A speech, but not of Cicero...
The following is the beginning of Barack Obama's “Speech on Race,” delivered in 2008, which perhaps like the great speeches of Cicero, can survive the test of time. And, of course,---Latine scriptus.
I welcome translational comments from the Latin readers of the blog. For the rest, try reading it out loud. It still sounds pretty spectacular.
“Nos Populi, ut perfectiorem societatem statuamus.”
abhinc ducenti unetviginti annos, in illa basilica iam stanti in adversa via, his claris dictis illi conventi incepere suum democratiae inauditum experimentum. agricolae et docti, senatores et studiosissimi patriae, qui iter trans marem fecerant ut tyrannidem persecutionemque effugerent, tandem in eo conventu qui usque per verem in anno MDCCLXXXVII Philadelphiae constat suam veram declarationem libertatis effecere.
haec tabulae effectae demum insignatae sunt sed non ultime confectae sunt. has servitus, nostri populi nefas princeps, foedavit; cuius consultatio omnes provincias divisit dum patres decrevere ut liceat commercium servorum viginti quidem annos permanere et ullum ultimum consultum sequentibus saeculis relinquatur.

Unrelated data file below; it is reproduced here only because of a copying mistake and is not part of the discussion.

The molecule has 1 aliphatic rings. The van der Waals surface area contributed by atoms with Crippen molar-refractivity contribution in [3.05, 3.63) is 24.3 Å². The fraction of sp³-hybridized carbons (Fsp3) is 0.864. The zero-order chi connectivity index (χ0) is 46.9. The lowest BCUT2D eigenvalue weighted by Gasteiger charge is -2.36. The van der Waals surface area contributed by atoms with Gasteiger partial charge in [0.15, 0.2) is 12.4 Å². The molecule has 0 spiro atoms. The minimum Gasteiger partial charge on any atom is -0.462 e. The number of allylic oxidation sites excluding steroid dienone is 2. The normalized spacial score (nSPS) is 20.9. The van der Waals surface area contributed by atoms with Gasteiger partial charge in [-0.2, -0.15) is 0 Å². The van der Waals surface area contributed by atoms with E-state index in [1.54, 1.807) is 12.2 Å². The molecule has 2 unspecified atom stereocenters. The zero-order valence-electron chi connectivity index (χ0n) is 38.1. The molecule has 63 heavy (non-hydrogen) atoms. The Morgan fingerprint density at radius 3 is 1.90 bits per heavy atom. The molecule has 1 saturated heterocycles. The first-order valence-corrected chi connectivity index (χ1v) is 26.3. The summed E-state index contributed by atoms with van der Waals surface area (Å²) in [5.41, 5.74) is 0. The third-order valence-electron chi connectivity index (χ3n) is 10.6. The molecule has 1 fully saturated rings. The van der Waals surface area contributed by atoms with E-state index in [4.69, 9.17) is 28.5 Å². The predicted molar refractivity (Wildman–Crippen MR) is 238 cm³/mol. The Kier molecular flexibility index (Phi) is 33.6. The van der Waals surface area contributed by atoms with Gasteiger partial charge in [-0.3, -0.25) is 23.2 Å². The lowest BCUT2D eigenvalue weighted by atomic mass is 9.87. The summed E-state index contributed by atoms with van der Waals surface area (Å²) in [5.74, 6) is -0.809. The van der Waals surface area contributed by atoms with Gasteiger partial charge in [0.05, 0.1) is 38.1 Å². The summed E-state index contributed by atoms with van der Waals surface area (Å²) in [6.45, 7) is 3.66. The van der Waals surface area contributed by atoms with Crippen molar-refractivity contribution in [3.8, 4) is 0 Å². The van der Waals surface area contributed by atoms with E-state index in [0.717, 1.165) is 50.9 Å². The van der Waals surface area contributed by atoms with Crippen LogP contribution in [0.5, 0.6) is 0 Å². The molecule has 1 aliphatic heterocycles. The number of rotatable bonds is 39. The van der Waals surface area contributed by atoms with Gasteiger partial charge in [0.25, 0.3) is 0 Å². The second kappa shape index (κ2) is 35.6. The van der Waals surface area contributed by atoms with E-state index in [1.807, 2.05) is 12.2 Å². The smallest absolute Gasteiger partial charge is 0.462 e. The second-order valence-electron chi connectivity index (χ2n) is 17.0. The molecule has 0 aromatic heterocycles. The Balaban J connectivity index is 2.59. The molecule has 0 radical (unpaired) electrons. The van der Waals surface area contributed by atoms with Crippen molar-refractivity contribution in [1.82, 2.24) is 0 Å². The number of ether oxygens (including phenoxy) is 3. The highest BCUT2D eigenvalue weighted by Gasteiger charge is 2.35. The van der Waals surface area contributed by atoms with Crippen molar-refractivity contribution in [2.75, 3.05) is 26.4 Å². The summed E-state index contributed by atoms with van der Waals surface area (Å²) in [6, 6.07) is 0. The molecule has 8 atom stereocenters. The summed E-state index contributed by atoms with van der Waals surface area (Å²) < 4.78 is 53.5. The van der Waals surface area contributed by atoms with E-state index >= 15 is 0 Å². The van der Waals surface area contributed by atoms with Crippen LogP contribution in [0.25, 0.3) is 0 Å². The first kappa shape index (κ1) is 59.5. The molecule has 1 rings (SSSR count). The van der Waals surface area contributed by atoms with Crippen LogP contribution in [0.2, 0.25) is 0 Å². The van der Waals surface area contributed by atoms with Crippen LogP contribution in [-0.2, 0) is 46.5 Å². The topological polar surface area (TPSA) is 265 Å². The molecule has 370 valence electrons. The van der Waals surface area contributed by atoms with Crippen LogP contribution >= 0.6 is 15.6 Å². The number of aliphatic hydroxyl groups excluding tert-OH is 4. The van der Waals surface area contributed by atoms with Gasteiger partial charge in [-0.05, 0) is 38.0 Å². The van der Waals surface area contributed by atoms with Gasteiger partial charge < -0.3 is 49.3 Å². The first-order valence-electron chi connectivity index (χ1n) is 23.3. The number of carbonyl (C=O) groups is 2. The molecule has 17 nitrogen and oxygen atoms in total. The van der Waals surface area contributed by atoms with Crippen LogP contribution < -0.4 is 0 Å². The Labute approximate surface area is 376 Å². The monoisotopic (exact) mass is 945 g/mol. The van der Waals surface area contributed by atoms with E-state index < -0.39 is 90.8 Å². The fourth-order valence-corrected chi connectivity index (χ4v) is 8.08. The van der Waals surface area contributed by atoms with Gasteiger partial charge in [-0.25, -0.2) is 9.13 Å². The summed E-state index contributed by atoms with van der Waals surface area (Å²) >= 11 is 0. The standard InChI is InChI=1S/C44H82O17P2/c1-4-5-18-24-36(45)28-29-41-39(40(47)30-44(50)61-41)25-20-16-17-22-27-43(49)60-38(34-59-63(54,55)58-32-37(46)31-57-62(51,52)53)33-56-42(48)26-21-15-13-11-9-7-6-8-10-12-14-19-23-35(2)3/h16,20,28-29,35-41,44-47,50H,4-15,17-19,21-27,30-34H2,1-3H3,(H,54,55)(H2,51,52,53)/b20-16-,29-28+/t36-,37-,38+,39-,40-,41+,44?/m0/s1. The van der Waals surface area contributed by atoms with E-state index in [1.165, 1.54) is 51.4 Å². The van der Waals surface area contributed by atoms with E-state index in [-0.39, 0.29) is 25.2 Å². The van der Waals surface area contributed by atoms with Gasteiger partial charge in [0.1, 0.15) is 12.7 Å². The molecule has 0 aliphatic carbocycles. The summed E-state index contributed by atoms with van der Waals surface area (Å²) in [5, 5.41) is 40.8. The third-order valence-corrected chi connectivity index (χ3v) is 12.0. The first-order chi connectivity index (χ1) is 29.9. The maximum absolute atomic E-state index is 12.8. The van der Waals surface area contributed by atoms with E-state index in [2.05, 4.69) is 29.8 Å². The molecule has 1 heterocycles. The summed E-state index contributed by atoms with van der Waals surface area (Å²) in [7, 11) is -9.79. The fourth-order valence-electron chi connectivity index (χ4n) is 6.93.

inerat enim resolutio de servitute consultationis iam in nostra Constitutione, quae civitatem sub lege aequam maxime habuit ac pollicita est suis civibus libertatem iustitatiamque et societatem quae possit et usque per temporem perficiendum sit.
And the English text (NYTimes):
“We the people, in order to form a more perfect union.”
Two hundred and twenty one years ago, in a hall that still stands across the street, a group of men gathered and, with these simple words, launched America’s improbable experiment in democracy. Farmers and scholars; statesmen and patriots who had traveled across an ocean to escape tyranny and persecution finally made real their declaration of independence at a Philadelphia convention that lasted through the spring of 1787.
The document they produced was eventually signed but ultimately unfinished. It was stained by this nation’s original sin of slavery, a question that divided the colonies and brought the convention to a stalemate until the founders chose to allow the slave trade to continue for at least twenty more years, and to leave any final resolution to future generations.
Of course, the answer to the slavery question was already embedded within our Constitution – a Constitution that had at its very core the ideal of equal citizenship under the law; a Constitution that promised its people liberty and justice, and a union that could be and should be perfected over time.
I would eventually like to try my hand at the rest of this speech. Could there be a better way to spend a Sunday morning than with an exercise in Latin composition...?
Also, I apologize for the light blogging. I am making the great trek back across the country, and will return as quickly as I can.